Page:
Brahma Chicken Image From Page 107 Of The China Fowl Shanghae Cochin And Brahma 1874


Image from page 107 of "The China fowl : Shanghae, Cochin, and "Brahma."" (1874)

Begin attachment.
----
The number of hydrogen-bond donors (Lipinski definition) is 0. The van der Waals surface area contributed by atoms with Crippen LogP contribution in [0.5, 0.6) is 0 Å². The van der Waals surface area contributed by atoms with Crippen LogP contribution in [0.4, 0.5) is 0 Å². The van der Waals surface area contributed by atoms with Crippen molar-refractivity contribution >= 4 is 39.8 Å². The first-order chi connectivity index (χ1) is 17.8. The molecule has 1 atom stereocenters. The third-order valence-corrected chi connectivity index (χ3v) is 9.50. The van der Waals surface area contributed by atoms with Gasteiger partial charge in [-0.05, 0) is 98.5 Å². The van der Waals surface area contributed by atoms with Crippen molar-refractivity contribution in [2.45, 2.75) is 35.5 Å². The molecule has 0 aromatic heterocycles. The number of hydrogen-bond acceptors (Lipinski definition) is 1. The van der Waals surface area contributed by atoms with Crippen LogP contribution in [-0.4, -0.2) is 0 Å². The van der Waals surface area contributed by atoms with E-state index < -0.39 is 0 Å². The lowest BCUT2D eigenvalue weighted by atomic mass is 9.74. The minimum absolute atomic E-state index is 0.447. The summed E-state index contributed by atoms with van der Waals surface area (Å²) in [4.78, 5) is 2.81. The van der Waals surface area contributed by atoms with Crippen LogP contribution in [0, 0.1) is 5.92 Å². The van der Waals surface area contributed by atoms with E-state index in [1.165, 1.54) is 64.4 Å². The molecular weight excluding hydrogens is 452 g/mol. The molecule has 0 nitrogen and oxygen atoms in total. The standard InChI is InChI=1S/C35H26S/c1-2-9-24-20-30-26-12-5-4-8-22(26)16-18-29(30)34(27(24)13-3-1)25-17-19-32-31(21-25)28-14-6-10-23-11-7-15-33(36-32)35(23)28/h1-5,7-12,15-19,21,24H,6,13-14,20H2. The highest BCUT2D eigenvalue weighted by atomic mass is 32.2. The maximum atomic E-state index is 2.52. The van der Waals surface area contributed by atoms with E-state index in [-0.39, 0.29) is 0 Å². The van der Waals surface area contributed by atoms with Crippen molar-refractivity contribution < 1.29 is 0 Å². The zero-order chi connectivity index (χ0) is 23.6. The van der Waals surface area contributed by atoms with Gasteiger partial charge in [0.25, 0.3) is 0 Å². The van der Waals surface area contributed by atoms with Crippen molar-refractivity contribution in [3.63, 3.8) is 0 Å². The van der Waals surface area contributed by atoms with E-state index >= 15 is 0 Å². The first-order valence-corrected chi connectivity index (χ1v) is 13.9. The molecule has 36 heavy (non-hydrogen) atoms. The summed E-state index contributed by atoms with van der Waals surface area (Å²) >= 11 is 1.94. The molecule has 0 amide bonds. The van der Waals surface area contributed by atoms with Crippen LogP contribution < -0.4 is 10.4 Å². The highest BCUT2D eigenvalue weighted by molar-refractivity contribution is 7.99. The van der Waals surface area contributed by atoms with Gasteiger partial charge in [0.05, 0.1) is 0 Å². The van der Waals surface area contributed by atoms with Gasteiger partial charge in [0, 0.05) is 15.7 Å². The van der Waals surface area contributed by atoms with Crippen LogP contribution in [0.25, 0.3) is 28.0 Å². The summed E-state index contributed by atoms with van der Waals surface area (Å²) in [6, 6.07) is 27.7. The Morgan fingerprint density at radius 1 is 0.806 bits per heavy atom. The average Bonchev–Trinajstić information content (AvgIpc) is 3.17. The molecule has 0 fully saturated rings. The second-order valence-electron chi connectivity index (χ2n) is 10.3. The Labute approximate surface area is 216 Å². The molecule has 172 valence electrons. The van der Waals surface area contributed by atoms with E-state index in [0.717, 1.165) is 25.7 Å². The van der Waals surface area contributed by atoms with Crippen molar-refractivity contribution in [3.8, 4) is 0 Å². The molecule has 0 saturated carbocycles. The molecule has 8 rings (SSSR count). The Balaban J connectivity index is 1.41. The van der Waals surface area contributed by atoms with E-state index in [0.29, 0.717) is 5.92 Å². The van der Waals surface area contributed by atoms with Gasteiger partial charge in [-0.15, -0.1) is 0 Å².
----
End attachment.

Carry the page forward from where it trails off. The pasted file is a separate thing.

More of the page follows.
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Identifier: chinafowlshangha00burn_0 Title: The China fowl : Shanghae, Cochin, and "Brahma." Year: 1874 (1870s) Authors: Burnham, Geo. P. (George Pickering), 1814-1902 Subjects: Poultry breeds Cochin chicken Brahma chicken Publisher: Melrose, Mass. : [s.n.] Boston : Press of Rand, Avery & Co. Contributing Library: U.S. Department of Agriculture, National Agricultural Library Digitizing Sponsor: U.S. Department of Agriculture, National Agricultural Library View Book Page: Book Viewer About This Book: Catalog Entry View All Images: All Images From Book Click here to view book online to see this illustration in context in a browseable online version of this book. Text Appearing Before Image: were sold for 100 guineas.These were dark colored, and different from the others. They were the first Dark Brahmas ever seen in this country. They were sent from Mr. G.P. Burnham of the United States, to Mr. John Baily of London, in 1853 ;and Mr. Taylor of Shepards Bush was the purchaser of this pair at theBirmingham Exhibition, at the figure above mentioned. — TegetmeiersPoultry Book (Illustrated) in 1867. 106 THE CHINA FOWL. We have found, in our own yards, that we could soon breed black Brah-mas (?) if such were desired; or that in three seasons, by choosing thelightest, we could produce almost clear white ones; and, as the originalbirds were somewhat darker than the Light Brahmas now shown, eithercolor (Dark or Light) could have been bred from them with still greaterrapiditv and ease.—Lewis Wright, Illustrated Poultry Book, in 1870,p. 24& Both the Light and the Dark Brahmas, as they are bred in Englandand America to-day, are strong types of the true Gray Shanghae race. For Text Appearing After Image: DARK. BRAHMAS, BRED BY J. M. WADE, PHILADELPHIA, PA., 1873. five-and-twenty years they have continued on in their unrivalled beauty ofform, plumage, great size, and admirable qualities for usefulness among poul-try; and no one who breeds these varieties as they should be bred — uncon-taminated, amongst themselves — can fail to be delighted with the results. Mr. Plaisted says, in his recently-published history, that the birds Mr.Burnham sent to England he knows nothing about; 99 but that the birds heand Dr. Bennett sent out there bred Buff chickens, and he was more afraidof this stock 99 (which he claims is the Cornish-Chamberlin strain, pure) throwing buff chickens, sometimes, 66 after he sent his fowls to England,than of any thing else. SHANGHAI, COCHIN, BRAHMA. 107 This might have been so with Mjr. Plaisteds birds; and we all know thatDr. Bennetts stock at the outset had the buff or light drab silver-cinnamoncross in it. But / never knew of the first instance, until Wright false Note About Images Please note that these images are extracted from scanned page images that may have been digitally enhanced for readability - coloration and appearance of these illustrations may not perfectly resemble the original work.


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